This is a partial transcript from "The O'Reilly Factor," July 8, 2005, that has been edited for clarity.

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BILL O'REILLY, HOST: In "Back of the Book" segment tonight, will there be backlash against peaceful Muslims the world over because of the terror attack in London?

Joining us now from Washington is Hussein Ibish, vice chair of the Progressive Muslim Union of North America.

What is your reaction to Friedman's column? I read this in the "Talking Points Memo." I'll read it again very quickly.


O'REILLY: And we respect Friedman here. We think Friedman knows a lot about the Muslim world.

IBISH: Sure.

O'REILLY: And he's not like some of the others with The New York Times, trying to impose ideology.

Friedman says, quote, "The Muslim world has been derelict in condemning the madness of Jihadist attacks. When Salman Rushdie wrote a controversial novel involving the prophet Muhammad, he was sentenced to death by the leader of Iran. To this day no major Muslim cleric or religious body has ever issued a fatwah condemning Usama bin Laden."

It's a pretty powerful paragraph, is it not?

IBISH: It is. And I'd agree to him to a very large extent, in the sense that I need a lot more needs to be done, and particularly we need to ask more of religious leadership.

It's actually not true that no major organization has ever issued a fatwah against bin Laden. There are a couple, but it's not enough.

I think when you survey the religious scene in the Islamic world in the Middle East and South Asia, a lot of preachers are apolitical. They just stay away from the stuff. They don't touch it.

Some, a small group, but very vocal and very damaging, are radical. Two of the worst are in London. One of them just went on trial the day before the bombing. His name is Abu Hamza al-Mazri. You might find out that the bombing could conceivably be connected to him being put on trial.

But the biggest group, and this includes some of the leading voices, are in a squishy middle, where they try to have things kind of both ways.

A good example is a guy called Shaikh Yusuf Qaradawi, who's an old Egyptian cleric who was in Qatar and who's on Al Jazeera quite a lot. He has a program there.

And you know, he's against Al Qaeda. He's against 9/11. He's against these terror attacks in London. But then at the same time, he says it's OK for Palestinians to engage in suicide bombings. And he's against the beheadings and some of the other atrocities in Iraq, but he's generally been sort of pro the resistance, the insurgency. So he tries to have it kind of both ways.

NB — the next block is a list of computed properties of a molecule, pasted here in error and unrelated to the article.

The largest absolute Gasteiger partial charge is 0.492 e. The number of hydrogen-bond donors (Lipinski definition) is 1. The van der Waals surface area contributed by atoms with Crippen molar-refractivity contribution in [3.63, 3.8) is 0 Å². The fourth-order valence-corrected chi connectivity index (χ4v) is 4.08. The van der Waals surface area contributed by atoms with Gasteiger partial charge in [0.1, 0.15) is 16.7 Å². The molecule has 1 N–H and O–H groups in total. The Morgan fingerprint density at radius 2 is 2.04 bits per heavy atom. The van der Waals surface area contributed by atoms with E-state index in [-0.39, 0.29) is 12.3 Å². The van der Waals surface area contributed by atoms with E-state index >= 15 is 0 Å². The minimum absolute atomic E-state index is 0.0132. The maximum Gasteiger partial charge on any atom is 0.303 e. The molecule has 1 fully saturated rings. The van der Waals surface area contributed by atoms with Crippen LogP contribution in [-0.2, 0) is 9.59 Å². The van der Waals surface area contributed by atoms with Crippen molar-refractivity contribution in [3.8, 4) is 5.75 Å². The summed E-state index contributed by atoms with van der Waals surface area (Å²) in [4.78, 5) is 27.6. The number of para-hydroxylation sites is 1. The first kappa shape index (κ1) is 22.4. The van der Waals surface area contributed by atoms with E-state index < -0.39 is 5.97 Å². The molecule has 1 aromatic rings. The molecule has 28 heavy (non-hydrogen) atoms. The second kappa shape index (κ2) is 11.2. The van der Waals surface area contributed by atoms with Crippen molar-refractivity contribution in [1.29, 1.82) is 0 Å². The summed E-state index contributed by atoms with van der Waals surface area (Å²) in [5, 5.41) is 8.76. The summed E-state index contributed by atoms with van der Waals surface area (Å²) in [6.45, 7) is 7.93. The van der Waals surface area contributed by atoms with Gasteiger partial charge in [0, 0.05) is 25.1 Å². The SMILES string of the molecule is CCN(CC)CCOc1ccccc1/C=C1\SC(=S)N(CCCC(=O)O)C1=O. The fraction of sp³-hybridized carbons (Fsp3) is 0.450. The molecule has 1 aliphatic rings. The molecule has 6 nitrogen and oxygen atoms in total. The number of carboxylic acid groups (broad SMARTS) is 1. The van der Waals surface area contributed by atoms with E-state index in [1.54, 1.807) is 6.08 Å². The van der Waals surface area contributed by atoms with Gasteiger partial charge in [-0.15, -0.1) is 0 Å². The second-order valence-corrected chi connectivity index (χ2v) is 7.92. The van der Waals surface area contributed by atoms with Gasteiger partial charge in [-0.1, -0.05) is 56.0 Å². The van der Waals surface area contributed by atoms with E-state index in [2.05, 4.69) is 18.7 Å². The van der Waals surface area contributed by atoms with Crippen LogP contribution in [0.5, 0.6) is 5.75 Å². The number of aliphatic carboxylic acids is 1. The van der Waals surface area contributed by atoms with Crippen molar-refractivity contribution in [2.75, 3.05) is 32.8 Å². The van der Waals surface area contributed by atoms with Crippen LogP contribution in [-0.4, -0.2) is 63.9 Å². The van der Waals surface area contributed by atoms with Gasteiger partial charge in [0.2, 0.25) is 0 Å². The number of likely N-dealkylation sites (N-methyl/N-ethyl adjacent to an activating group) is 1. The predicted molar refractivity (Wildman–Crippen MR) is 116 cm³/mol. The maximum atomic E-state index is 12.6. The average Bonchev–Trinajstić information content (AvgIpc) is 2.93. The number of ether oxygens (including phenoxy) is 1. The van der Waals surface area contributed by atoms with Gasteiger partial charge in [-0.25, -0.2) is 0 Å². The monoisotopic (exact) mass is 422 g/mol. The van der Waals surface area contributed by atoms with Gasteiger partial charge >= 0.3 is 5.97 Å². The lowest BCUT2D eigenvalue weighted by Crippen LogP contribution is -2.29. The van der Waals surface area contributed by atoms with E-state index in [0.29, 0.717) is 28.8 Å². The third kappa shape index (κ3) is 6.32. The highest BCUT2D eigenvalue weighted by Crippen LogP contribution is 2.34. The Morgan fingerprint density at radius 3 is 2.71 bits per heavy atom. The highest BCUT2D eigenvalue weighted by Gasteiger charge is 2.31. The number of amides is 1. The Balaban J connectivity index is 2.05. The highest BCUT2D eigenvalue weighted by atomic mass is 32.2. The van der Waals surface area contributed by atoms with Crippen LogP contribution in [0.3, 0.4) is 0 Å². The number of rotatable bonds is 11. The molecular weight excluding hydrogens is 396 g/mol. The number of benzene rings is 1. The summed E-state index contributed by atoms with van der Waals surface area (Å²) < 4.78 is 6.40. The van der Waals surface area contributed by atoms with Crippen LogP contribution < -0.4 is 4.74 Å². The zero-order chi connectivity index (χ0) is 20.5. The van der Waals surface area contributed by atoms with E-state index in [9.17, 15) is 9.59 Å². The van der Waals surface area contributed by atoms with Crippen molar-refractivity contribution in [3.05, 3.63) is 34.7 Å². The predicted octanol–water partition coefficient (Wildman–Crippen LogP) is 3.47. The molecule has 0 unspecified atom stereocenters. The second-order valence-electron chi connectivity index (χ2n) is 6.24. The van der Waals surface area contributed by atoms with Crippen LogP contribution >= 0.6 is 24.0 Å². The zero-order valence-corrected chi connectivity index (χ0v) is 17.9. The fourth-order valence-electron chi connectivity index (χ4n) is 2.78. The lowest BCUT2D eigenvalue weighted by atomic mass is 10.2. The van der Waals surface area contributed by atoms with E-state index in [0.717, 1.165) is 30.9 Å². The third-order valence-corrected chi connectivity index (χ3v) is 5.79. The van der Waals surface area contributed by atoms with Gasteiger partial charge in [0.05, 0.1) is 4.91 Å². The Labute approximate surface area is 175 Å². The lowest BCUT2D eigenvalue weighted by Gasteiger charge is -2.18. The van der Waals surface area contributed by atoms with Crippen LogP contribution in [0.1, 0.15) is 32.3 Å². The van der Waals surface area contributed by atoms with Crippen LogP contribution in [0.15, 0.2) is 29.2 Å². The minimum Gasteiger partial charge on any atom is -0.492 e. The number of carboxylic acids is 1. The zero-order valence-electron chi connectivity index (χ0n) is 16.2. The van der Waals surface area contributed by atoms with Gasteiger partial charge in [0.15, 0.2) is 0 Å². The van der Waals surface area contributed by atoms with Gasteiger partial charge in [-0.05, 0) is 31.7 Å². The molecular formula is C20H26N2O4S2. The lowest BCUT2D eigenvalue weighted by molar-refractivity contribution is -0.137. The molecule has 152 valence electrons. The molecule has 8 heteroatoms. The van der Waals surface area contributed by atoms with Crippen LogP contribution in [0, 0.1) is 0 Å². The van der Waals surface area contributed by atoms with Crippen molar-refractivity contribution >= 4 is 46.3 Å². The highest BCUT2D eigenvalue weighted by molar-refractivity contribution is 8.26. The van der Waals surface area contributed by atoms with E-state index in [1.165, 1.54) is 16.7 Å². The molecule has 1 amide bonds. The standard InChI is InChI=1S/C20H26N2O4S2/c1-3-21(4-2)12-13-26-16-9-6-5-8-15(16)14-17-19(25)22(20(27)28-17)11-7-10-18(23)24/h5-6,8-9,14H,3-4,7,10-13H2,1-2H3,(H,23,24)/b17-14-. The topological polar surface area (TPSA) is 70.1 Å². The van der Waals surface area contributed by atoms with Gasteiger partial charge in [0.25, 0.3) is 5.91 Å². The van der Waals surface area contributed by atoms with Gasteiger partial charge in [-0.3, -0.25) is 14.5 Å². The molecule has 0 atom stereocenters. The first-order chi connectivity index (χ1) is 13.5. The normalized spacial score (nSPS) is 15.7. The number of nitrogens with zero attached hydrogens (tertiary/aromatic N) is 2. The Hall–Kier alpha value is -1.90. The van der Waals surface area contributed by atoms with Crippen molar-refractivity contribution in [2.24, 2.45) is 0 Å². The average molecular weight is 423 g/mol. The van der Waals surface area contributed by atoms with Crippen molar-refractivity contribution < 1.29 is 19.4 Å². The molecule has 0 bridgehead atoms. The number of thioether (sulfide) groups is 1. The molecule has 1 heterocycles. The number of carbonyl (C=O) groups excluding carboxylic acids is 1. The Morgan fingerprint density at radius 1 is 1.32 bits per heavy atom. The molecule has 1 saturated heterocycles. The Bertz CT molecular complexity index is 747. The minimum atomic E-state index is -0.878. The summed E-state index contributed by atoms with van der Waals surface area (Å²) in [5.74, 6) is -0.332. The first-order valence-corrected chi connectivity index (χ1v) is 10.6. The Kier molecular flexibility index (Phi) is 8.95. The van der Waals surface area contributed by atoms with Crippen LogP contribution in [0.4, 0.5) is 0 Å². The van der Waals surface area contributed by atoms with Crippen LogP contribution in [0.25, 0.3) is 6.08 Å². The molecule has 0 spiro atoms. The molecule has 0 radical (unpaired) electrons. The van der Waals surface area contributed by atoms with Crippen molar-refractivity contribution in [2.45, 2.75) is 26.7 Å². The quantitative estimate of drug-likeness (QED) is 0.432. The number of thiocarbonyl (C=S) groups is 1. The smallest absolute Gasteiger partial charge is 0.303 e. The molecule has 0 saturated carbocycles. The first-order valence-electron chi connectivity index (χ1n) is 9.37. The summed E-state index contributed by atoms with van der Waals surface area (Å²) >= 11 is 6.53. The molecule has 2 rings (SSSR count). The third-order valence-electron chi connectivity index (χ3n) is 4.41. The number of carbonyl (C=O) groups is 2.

And I think what we want, what we want to see increasingly from religious leaders in the Islamic world, is -- and from other leaders and commentators in the Islamic world, is a single standard.


O'REILLY: I think they're afraid. I think they're afraid. I think clerics in Saudi Arabia or Pakistan, if they come out in the -- in the mosques on a Friday night and say, "Look, Usama bin Laden is going to hell, and he's not representing us," on Saturday morning they'll have a hand grenade in the window.

IBISH: I don't think it's true. I don't think that's true at all.

O'REILLY: Oh, I do.

IBISH: I don't think they're afraid. I think we -- what has happened is we have a tendency, we, all of us humans, have a tendency to want to have it both ways, to want to be...

O'REILLY: I know what you're saying, but you've got to look at the facts.

IBISH: Let me give you -- let me give you an example.

O'REILLY: Well, I've got one more question I want to ask you.

IBISH: All right. Fine. Sure.

O'REILLY: And I want to make one more point. Al-Sistani, the big Shiah cleric in Iraq, his second in command assassinated.

IBISH: That's right.

O'REILLY: And I think you've got to understand how bad these people are. And how frightened...

IBISH: Oh, of course.

O'REILLY: ... how frightened a lot of the clerics are. But one more thing.

IBISH: Certainly in Iraq there's no security. But I think it's perfectly true...

O'REILLY: There's no security in Pakistan or Saudi Arabia either. No security.

IBISH: I think there is in Saudi Arabia, and I think there is in Qatar and there is in most countries. The senior clerics are not going to be attacked.

I think asking for a single standard is not a problem, but I think also, by the way, our own government should have a single standard. This case in Florida with Luis Posada Carriles, this Cuban terrorist who blew up a plane with 73 people on it, we shouldn't be treating him like a visa overstay.

O'REILLY: We're not.

IBISH: We are. We're treating him like a visa overstay.

O'REILLY: I disagree with you.

IBISH: So a single standard. You attack civilians, you kill civilians, you're a terrorist.

O'REILLY: You're a terrorist. Absolutely agree.

IBISH: Thank you. And it's unacceptable. And we should not make exceptions for Palestinians, nor Israelis nor Cubans, or anybody.

O'REILLY: Got to run, Mr. Ibish. Thanks very much.

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